6.009 is officially “Fundamentals of Programming”, but it’s actually the second course in the how-to-program sequence (after 6.0001, which starts at the very beginning). I ASEd 6.0001, so I haven’t done any real coding in a while. I’m looking forward to getting back to it (and hoping that it turns out that I still remember all this stuff). Like five people have told me that they passed this class without ever going to lecture, but I really like attending, and learn best from, lecture. So we’ll see how it goes.


Blogging! I am having lots of fun writing :D I’m hoping to keep blogging this semester, although I might’ve hit a lot of the low-hanging fruit last semester. If you have ideas, or things you’d like to see me talk about, let me know! (For real… please let me know, lol.)


8.02 is Physics II: Electricity and Magnetism. It’s… well, it’s an institute requirement. I’m still a little scarred from trying to learn E&M in high school without knowing any calc, and also from the amount of calc that 8.01/Physics I assumed that I knew, but I have been assured that 8.02 is a lot better and chiller. If that’s the case, then I look forwards to learning a lot, and to being able to stop shivering a little bit when I hear people mention 8.02.


Latin (which isn’t properly entered in Firehose; it’s 21L.613, Latin Readings) should be so good! So so good. Like 6.009, I got into this class via some things I learned in high school quite a long time ago, and so I am deeeefinitely going to have to conjugate some verbs, because do I remember the past perfect passive endings? Absolutely not. I’m a tad scared that I will completely fail, but, uh, maybe reading Vergil is like riding a bike, and you never forget? Maybe… I do love Latin and I’ve missed taking a language, though, so even if this is a struggle, I think it will be a very enjoyable one.


Quizbowl is… quizbowl! I wrote about it here. This semester will be an adventure in me trying to get better at quizbowl, but being really bad at prioritizing studying for quizbowl. I think it is good to have at least one area of your life where you have to investigate why your brain is failing at doing what you want it to do, and this will be the one for me. I will try to set aside some time to really think about this and investigate myself, and ideally the end result will be a reorganization of my schedule and/or studying techniques, so that I can actually, uh, answer some questions at practice.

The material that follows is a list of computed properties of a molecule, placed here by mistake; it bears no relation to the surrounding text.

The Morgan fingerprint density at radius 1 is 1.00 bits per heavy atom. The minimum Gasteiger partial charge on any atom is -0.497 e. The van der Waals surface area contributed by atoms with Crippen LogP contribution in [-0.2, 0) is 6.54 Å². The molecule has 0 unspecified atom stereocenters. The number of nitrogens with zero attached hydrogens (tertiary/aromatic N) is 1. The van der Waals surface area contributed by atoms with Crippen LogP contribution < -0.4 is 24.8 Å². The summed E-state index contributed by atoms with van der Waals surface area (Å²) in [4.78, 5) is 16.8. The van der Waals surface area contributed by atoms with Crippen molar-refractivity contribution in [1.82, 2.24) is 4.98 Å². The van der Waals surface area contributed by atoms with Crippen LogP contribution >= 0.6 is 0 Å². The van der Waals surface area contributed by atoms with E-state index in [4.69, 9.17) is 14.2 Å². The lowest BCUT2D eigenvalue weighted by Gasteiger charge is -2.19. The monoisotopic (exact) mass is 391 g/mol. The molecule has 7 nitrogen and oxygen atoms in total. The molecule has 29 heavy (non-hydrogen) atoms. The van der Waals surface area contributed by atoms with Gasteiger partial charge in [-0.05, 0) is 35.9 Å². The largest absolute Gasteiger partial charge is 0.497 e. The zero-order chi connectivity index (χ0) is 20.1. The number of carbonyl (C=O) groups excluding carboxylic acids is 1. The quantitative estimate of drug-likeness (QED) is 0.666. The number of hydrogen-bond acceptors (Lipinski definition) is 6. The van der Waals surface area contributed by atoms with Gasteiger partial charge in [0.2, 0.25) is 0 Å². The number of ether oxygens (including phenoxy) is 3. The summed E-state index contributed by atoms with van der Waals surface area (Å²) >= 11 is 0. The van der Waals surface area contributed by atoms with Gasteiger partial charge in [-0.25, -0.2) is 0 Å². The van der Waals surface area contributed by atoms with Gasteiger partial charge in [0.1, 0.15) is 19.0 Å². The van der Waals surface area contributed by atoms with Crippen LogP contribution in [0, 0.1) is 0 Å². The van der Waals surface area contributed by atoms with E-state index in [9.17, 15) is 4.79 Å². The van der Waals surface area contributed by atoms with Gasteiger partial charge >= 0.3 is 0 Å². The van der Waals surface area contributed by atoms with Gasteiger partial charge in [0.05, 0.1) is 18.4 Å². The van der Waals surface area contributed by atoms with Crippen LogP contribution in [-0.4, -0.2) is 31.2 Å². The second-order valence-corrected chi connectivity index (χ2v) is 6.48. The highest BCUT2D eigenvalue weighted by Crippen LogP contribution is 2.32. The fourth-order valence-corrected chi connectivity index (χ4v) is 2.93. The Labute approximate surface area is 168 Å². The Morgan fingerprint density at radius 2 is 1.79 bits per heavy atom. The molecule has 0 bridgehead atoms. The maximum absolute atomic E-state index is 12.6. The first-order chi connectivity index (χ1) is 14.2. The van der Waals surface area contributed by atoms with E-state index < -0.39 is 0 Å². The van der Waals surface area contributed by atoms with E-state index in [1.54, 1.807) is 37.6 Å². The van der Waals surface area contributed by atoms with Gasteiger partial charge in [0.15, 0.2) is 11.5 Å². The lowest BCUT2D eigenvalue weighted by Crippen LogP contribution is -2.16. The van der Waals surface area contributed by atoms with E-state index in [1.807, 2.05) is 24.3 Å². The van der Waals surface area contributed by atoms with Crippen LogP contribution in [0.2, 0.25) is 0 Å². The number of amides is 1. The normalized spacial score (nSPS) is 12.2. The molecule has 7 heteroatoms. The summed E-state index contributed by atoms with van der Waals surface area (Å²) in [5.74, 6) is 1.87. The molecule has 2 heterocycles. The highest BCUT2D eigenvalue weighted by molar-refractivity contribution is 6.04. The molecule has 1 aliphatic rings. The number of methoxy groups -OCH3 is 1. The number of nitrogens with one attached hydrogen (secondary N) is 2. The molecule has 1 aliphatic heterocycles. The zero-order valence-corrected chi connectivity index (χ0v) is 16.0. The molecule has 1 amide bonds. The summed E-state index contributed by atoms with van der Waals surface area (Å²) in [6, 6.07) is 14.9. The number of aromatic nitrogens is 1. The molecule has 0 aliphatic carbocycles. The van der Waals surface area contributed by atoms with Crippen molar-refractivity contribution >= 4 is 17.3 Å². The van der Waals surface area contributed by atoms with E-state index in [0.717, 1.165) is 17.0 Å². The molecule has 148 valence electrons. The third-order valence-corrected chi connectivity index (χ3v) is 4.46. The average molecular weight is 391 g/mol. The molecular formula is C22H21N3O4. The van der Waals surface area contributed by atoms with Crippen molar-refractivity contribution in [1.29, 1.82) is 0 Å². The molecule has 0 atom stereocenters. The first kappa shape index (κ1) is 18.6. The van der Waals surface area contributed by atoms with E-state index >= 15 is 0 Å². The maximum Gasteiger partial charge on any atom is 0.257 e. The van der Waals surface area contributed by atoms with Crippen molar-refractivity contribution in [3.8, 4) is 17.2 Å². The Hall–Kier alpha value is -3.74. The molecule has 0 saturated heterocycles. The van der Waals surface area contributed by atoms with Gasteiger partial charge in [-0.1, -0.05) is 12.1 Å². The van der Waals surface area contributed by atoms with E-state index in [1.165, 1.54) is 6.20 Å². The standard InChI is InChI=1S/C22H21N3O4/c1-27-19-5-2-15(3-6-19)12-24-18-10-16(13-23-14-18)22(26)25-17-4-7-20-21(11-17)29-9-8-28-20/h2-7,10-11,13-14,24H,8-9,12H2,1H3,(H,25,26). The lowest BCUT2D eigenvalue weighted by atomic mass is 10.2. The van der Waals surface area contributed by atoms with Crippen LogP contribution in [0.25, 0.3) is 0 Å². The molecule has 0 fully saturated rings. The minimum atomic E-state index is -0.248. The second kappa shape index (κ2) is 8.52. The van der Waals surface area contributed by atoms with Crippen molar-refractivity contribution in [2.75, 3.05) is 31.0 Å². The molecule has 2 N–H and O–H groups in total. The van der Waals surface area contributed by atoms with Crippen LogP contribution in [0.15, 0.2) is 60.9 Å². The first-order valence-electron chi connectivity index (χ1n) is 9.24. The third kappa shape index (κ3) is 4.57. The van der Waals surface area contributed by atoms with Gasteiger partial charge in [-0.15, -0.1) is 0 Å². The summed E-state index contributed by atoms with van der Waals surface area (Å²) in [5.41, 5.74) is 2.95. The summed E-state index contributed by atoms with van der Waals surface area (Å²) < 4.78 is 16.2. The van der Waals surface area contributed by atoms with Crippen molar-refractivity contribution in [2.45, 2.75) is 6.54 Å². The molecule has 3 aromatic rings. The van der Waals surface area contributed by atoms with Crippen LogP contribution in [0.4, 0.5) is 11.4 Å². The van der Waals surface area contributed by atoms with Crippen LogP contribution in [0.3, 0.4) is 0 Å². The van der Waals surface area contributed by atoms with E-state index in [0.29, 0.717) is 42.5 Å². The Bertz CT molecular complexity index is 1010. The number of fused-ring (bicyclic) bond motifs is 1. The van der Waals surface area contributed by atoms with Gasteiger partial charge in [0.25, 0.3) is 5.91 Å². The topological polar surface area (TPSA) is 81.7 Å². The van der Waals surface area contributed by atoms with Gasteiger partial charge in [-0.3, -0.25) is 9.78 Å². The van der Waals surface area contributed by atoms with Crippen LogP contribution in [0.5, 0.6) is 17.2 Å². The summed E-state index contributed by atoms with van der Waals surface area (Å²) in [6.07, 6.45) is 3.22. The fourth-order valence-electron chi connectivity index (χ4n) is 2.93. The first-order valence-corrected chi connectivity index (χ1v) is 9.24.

DormCon is the Dormitory Council! It’s made up of an elected executive board plus the president of each dorm, and it meets to talk about basically anything relating to dorm life at MIT. I’m one of the REX/CPW chairs, which means I work with each dorm’s individual REX and CPW chairs to help plan the, like, entire event. Intimidating, but exciting, and I feel like we’ll probably pull this whole shebang off. (After all, CPW does seem to keep happening! And that’s a good sign.)

And last, and also kinda least but not like super super least, 16.S685 is a “special subject”: a 3-unit (= 3 hours/week) course that aims to teach freshmen and sophomores how to do all sorts of cool math-related stuff (differential equations and linear algebra in engineering contexts, optimization, statistics, MATLAB…) I heard about it via email and thought, 3 units? Tons of math I don’t know yet? MATLAB? Sign me up! If life gets busy, it is true that this is the class I would drop, because I’m acquiring the knowledge just for fun (as opposed to for fun and for prerequisites, like all my other classes). But oh man, I’m pretty excited!!

I am only slightly ashamed to admit that if you saw me in real life right now, you would see that I’m doing a little excited dance: 🎶 Gonna learn so much stuff, gonna learn so much stuff 🎶

I really think this is going to be a great semester, full (and maybe, hopefully, not too full?) of learning and practicing and organizing and doing. And I’ll let you all know how it goes :)

  1. Actual amount of discussion may vary based on the quality of both your advisor and your life choices back to text